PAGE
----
And what came from that analysis was a graph that I obviously gave Karl, which showed that independents or persuadable voters in the last 20 years had gone from 22 percent of the electorate to 7 percent of the electorate in 2000. And so 93 percent of the electorate in 2000, and what we anticipated, 93 or 94 in 2004, just looking forward and forecasting, was going to be already decided either for us or against us. You obviously had to do fairly well among the 6 or 7 [percent], but you could lose the 6 or 7 percent and win the election, which was fairly revolutionary, because everybody up until that time had said, "Swing voters, swing voters, swing voters, swing voters, swing voters."
And so when that graph and that first strategic imperative began to drive how we would think about 2004, nobody had ever approached an election that I've looked at over the last 50 years, where base motivation was important as swing, which is how we approached it. We didn't say, "Base motivation is what we're going to do, and that's all we're doing." We said, "Both are important, but we shouldn't be putting 80 percent of our resources into persuasion and 20 percent into base motivation," which is basically what had been happening up until that point, because of -- look at this graph. Look at the history. Look what's happened in this country. And obviously that decision influenced everything that we did. It influenced how we targeted mail, how we targeted phones, how we targeted media, how we traveled, the travel that the president and the vice president did to certain areas, how we did organization, where we had staff. All of that was based off of that, and ultimately, thank goodness, it was the right decision.
and he wanted to do that because
It’s almost like you fall in love,” he said. “I was frustrated about Washington, the inability for people to get stuff done and bridge divides.
and where did love take our bipartisan friend?
Stanley Greenberg, the Democratic pollster who advised Bill Clinton when he won by appealing to swing voters 11 years ago, said: "Things have changed over the decade since 1992. The partisans are much more polarized. And turnout has actually gone up because the partisans have turned out in much greater numbers and in greater unity."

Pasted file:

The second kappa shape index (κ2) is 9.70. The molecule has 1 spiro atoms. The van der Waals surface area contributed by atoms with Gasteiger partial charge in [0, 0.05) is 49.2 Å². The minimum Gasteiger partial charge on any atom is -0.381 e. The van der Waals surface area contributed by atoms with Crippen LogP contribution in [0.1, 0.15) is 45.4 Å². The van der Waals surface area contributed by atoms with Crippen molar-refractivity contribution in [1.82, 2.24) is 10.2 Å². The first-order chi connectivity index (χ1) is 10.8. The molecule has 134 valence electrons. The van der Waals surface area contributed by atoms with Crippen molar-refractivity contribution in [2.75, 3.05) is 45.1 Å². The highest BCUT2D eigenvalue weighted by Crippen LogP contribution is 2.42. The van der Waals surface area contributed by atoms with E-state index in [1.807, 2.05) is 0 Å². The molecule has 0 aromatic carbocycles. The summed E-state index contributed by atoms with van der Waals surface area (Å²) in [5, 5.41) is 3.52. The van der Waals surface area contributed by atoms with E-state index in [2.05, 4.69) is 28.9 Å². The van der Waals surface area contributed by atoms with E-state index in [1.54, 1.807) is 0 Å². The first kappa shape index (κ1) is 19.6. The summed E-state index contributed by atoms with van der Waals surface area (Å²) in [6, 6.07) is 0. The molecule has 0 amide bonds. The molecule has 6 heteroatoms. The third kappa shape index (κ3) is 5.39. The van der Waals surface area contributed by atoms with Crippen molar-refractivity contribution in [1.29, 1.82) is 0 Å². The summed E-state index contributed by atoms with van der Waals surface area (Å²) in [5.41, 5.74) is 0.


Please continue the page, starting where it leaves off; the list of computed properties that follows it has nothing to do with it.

"I don't see a decline in independents," Mr. Greenberg added. "But what has happened is the partisans have dominated because their turnout is higher and they vote with greater and greater unity."
This shift signals that the 2004 election will have a much greater reliance on identifying supporters and getting them to the polls. That would tip the balance away from the emphasis on developing nuanced messages aimed at swing voters, who make up 10 percent to 20 percent of the electorate, pollsters said.
The change has the potential, several strategists said, of encouraging the presidential candidates to make the kind of unvarnished partisan appeals that they once tried to avoid out of concern of pushing away independent-minded voters. "If both sides are concerned about motivating their base, the agenda difference between the two is much more dramatic," Mr. Dowd said. "I actually think it could make for a much more interesting election."
Now Mr. Bush is hovering at around 30%, and of the two candidates Mr. Dowd assisted in the last cycle, the one who didn't get whupped is being attacked by Rush Limbaugh for being too much of a kittywhipped lefty (in fairness, the two had other things in common). The other candidate was that remarkably centrist fellow Dick DeVos. This Dick DeVos. Whose campaign the instinctively bipartisan Mr. Dowd worked for on a volunteer basis.
OK, so it's not ideology or conscience, but it might not be completely about the money either. The man's son is being sent to Iraq soon. The thought of someone he gives a shit about dying (and three thousand plus dead soldiers haven't hit that button yet) might give anyone pause.
Or, you know, maybe it's just product positioning. He knows a fair amount about that.
Pretty good at it, too.
He, on the other hand, thinks he's changed quite a bit.
Over Mexican food at a restaurant that was only feet from the 2000 campaign headquarters, and later at his office just up the street, Mr. Dowd recounted his political and personal journey. “It’s amazing,” he said. “In five years, I’ve only traveled 300 feet, but it feels like I’ve gone around the world, where my head is.”
I, on the other hand, suspect it's still wedged firmly pretty much where it was all along.
I'm a bit of a cynic.
I'm afraid I'm just not in this guy's league.